If such a change occurs, the reaction that the enzyme would have catalyzed cannot happen.
Stored in the form of
consisting of hundreds of glucose molecules stuck together in a complex chain
Glucose is stored in the form of the polysaccharide
Two basic forms, either in highly-branched chains or long, unbranched ones
Reacts with glucose to make
A fundamental & structural substance for cells and cell walls
Can be found in milk, whey, and the human body
(composed of three or more monosaccharides)
Plants also produce the polysaccharide
gives plants strength and stiffness
Thousands of glucose monomers in cellulose molecules create long, straight links that can be broken down by hydrolysis
Two monosaccharides that combine (in a condensation reaction) to make a double sugar (disaccharides)
Three most important disaccharides:
sucrose, lactose, and maltose
Optical Property- absorption of light at higher energies due to the surface structure, composition, and topography of the surface of a protein molecule.
Colloidal- finely divided particles are dispersed in continuous medium in a way that prevents the particle from filtering easily or settling rapidly
Solubility- the solubility of the protein depends on the pH of the solvent.
Amphoteric Nature- able to react as both an acid and a base according to the pH of their surroundings.
Denaturation of Proteins- changes in the solubility of individual protein molecules due to change in structure when exposed to heat resulting in the entrapment of solvent water in a semi-solid gel structure. (like in gelatin)
Storage- stores mineral ions such as potassium and iron, and regulates and guards against effects on the body.
Transport- carries vital materials like oxygen to cells in the body.
Structural- forms the connective framework of the muscles, bones, tendons, skin, and cartilage. Also, proteins are the main structural components in hair, nails, teeth and skin.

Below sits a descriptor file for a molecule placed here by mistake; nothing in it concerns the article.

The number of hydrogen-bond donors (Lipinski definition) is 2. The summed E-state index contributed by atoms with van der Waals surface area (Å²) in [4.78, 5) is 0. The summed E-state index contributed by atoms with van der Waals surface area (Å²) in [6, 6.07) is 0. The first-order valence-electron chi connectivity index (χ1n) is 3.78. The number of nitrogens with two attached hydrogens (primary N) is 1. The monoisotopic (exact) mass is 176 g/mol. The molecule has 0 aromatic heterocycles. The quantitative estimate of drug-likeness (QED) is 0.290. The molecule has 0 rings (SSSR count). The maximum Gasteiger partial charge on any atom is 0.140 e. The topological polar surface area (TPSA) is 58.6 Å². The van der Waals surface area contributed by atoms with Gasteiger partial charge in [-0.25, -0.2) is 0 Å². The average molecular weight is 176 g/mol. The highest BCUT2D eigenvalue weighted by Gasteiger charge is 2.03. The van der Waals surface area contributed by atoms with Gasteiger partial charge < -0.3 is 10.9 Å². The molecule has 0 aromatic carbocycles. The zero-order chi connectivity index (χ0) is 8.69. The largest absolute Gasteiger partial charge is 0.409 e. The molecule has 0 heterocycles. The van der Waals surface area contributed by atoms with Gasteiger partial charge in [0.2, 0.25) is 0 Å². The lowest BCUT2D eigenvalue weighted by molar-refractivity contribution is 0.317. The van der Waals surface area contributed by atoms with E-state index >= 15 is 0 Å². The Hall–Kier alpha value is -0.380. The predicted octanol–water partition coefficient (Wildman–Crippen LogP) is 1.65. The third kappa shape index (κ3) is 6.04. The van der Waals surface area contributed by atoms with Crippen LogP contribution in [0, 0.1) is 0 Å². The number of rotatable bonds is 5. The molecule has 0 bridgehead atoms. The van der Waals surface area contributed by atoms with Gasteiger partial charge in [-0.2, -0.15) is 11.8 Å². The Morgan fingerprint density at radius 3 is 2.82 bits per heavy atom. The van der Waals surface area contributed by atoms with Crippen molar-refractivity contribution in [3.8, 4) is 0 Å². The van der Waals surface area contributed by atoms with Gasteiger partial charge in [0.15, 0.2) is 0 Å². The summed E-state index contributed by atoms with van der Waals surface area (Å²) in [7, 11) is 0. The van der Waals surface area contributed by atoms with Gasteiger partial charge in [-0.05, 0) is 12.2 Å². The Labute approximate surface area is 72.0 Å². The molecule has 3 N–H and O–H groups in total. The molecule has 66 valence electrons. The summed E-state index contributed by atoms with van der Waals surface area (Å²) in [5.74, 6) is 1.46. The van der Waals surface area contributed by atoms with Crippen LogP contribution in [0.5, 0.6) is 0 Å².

Metabolic Growth Regulator- regulates metabolic processes in the cells, including liver functions, stomach digestion, blood clotting, and converting glycogen to glucose.
Control of Physiological Functions- regulates the strength and speed of heart and muscle contractions, absorption of calcium from the intestinal walls, and stimulates endocrine glands to secrete epinephrine and insulin to regulate blood sugar levels, etc.
Catalytic Activity- reducing required activation energy in foods.
Hormonal- hormones are protein-based chemicals usually transported through the blood, and act as chemical messengers that transmit signals from one cell to another.
Toxicity of Foreign Proteins- found in antibodies and attacks bacteria and foreign invaders to render them inactive.
a-glucose + a-fructose
a-glucose + a-glucose
a-glucose + b-galactose
any of a group of organic compounds that are greasy to the touch, insoluble in water, and soluble in alcohol and ether
Complex Carbohydrates: (complex chains)
Simple Carbohydrates: (simple chains)
2% or regular milk
Contains hydrogen, oxygen, and carbon
Fibrous And Globular Proteins
Fribrous protiens are proteins that possess an extended, fiber-like structure and are important structural building-blocks.
Fribrous proteins can be broken down into keratins, collagens, a elastins.
Globular proteins are compact, vaguely spherical-shaped proteins, which include all non-structural types of proteins.
Globular proteins either are or are key components of enzymes, hormones, antibodies, and some structural proteins.
Keratins- an insoluble, sulfur-containing fibrous protein, which makes up hair, fingernails, and bird feathers.
Collagens- the fibrous protein that is the main component connective tissue. It can be found in tendons, skin, bone, cartilage, and ligaments.
Elastins- a fibrous protein that coils and recoils like a spring within the elastic fibers of connective tissue. It is responsible for the elasticity of the skin, blood vessels, heart, lungs, intestines, tendons, and ligaments
Enzymes- biological catalysts with about 1,000 different varieties found in the human body.
Hormones- any substance that is produced in tiny amounts in one part of an organism and then transported to other parts where it has a physiological effect. They control the rate at which reactions proceed.
Antibodies- a special kind of blood protein secreted by B-lymphocytes, a type of white blood cell in the immune system. They circulate in the bloodstream to attack any foreign substances.
Structural Proteins- globular proteins form part of the cell membrane, which has a structural role and a role in transporting ions in and out a cell.